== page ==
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In the Christian church of Abyssinia, a happy couple are locked away for their marriage, during which the new wife has to wear a black veil over her face the entire time.  The 19th century saw the invention of another fun Christian veil game in Lorraine, France. The bride and her three pals were covered with a large white cloth, the peaks of their head gear adjusted to the same height. Using a twig, the groom had to prod the body he thought was his future sweetie. If he selected the wrong girl his punishment was to dance with her all evening, not with his bride.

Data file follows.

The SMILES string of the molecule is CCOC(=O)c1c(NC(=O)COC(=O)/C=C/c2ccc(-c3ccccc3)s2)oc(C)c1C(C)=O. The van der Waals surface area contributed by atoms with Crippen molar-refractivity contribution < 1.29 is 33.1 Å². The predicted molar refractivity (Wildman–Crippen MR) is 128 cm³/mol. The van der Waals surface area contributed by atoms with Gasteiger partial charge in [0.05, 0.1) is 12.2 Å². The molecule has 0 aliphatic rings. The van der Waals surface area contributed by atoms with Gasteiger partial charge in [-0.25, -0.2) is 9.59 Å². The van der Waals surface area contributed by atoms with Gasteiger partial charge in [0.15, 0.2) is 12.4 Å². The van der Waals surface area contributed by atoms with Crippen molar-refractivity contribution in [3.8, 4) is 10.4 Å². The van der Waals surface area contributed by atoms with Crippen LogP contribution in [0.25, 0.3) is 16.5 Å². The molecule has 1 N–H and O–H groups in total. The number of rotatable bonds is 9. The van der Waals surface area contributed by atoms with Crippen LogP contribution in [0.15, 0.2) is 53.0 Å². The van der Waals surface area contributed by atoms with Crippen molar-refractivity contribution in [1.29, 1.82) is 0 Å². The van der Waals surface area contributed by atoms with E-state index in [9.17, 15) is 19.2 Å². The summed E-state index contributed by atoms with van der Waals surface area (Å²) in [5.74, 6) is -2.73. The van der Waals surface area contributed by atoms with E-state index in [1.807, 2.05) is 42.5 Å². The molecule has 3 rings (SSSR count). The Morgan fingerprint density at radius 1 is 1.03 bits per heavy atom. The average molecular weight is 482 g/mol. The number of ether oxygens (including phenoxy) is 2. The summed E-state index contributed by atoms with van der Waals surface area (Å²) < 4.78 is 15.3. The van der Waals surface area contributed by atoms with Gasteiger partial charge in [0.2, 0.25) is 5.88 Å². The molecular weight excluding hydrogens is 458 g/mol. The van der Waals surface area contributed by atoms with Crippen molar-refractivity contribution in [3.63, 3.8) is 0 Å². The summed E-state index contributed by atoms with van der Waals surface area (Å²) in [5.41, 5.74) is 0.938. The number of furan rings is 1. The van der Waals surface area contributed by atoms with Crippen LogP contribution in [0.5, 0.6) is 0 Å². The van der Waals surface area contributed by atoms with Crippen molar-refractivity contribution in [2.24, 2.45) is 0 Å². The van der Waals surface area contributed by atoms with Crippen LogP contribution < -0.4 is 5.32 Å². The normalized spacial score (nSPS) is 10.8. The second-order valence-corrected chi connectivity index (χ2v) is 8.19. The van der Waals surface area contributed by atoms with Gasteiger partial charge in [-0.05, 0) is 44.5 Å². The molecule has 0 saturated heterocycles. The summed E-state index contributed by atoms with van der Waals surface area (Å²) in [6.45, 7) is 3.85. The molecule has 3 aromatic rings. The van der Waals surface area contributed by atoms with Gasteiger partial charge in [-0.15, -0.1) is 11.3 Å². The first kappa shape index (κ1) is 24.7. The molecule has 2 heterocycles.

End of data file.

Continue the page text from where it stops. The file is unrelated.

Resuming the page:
The record for longest veil worn down the aisle was, for more than a decade, a 25-footer that was propped on the head of Princess Dianna. But in 2004 monstrous demon Star Jones decided she’s top the record with a crystal-encrusted 27-footer. Maybe one day she’ll further follow Diannas example and get decapitated in a car wreck.